The poll found that 79% of the 1,200 healthcare workers surveyed feel somewhat or very burned out.
SEATTLE — A majority of healthcare workers in Washington state are burned out.
According to a study released Monday, many healthcare workers plan to leave the profession in the coming years.
“I love my work,” said Annika Hoogestraat. “I love my job.”
Hoogestraat, a registered nurse for 19 years, has reached a breaking point in her career.
“It’s so exhausting,” Hoogestraat said. “I don’t know if I can do it any longer.”
An ICU nurse at Seattle Children’s, Hoogestraat said the days of experienced nurses training new nurses are long gone.
“It takes a good two years to teach someone how to do that job,” Hoogestraat said. “It’s hard to see the new generation of nurses coming in are just getting beaten down.”
In a new poll from the Washington Safe and Healthy Coalition, some of the key findings include that 79% of the 1,200 healthcare workers surveyed said they feel somewhat or very burned out. The poll found that 49% of nurses said they are likely to leave the healthcare profession in the next few years. Short staffing was one of the top reasons why people plan to leave.
And 94% of the healthcare workers support establishing minimum staffing standards and limiting the number of patients one nurse or healthcare worker can take care of at a time.
Jane Hopkins, a registered nurse for more than 20 years, now serves as president of the Healthcare Worker Union.
Her organization along with several others is supporting Senate Bill 5236 which would create what the supporter said are safer staffing standards. If the law is not passed, Hopkins predicted a grim outcome for the future of healthcare in Washington.
“If we don’t get minimum staffing standards (and) a pathway to do that in a few years. I’m urging the legislature to do this,” Hopkins said. “We’re not setting people up for success, we’re not setting people to be able to continue in this work and it breaks my heart.”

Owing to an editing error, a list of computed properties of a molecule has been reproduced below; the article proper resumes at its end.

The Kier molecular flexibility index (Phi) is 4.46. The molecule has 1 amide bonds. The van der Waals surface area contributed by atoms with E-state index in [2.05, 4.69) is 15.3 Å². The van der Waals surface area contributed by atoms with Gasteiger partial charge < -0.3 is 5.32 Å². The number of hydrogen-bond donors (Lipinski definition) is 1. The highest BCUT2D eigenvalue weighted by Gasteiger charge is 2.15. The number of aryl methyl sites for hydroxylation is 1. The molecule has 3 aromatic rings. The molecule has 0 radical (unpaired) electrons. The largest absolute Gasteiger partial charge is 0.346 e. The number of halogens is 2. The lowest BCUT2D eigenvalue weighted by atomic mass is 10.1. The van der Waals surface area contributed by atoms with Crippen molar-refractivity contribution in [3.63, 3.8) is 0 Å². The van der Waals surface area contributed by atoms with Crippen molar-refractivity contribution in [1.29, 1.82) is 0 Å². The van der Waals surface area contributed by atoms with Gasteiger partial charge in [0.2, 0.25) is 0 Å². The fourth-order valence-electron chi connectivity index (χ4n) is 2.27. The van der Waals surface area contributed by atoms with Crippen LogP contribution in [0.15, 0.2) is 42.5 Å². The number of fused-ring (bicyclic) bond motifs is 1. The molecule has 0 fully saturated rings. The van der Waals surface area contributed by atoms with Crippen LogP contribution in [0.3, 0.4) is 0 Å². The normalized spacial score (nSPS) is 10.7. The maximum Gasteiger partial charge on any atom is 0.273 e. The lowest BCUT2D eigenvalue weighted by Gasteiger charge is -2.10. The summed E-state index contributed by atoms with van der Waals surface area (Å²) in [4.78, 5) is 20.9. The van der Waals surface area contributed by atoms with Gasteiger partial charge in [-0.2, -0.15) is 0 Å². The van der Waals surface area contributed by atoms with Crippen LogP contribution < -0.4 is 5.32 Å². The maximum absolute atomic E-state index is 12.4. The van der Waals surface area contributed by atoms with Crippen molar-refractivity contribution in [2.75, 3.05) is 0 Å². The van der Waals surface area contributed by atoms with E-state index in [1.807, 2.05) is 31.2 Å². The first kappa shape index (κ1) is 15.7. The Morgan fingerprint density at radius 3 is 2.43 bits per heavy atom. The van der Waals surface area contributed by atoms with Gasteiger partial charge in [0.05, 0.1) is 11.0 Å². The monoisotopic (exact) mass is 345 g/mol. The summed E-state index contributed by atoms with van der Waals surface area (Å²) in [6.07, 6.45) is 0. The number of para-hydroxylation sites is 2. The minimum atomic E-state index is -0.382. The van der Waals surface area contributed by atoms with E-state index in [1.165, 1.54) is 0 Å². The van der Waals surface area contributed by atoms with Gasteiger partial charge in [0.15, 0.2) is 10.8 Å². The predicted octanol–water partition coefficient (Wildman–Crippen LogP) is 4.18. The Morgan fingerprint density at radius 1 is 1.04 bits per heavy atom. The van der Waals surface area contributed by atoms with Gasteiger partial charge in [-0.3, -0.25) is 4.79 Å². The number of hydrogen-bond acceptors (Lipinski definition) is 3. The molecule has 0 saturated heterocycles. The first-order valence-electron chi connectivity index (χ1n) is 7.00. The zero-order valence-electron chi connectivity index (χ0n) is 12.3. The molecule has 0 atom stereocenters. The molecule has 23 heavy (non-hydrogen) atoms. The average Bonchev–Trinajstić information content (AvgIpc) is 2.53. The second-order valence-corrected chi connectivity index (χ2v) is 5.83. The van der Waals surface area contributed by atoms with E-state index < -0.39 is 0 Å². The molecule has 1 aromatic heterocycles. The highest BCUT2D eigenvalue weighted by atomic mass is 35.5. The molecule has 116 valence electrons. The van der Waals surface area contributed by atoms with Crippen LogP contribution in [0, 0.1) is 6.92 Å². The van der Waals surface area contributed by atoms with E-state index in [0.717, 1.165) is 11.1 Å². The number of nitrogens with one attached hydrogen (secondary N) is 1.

State Sen. Karen Keiser, D-Des Moines, released a statement Tuesday morning in response to the poll results.
“We all know the last few years have been especially hard on healthcare workers. They have been stretched to the breaking point with tremendously increased demands on their time and effort,” Keiser said.
“But it is still shocking to learn, as this poll shows, that half of healthcare workers in our state plan to leave the profession in the next few years. And 80 percent of healthcare workers report they are burned out. That’s not safe for them, and it’s not safe for patients. How can we expect healthcare workers to continue their superhuman pandemic-era effort indefinitely?
“This shows why it’s so important to institute common-sense safe staffing standards to ensure that workers aren’t asked to take care of too many patients at a time.”
Senate Bill 5236 does have opposition. The Washington State Hospital Association (WSHA) believes mandating staffing ratios will negatively impact patient care.
WSHA is pushing a set of other bills that in part, would offer student loan repayment for nurses and join 37 other states in the nurse licensure compact to allow nurses from other states to easily practice here.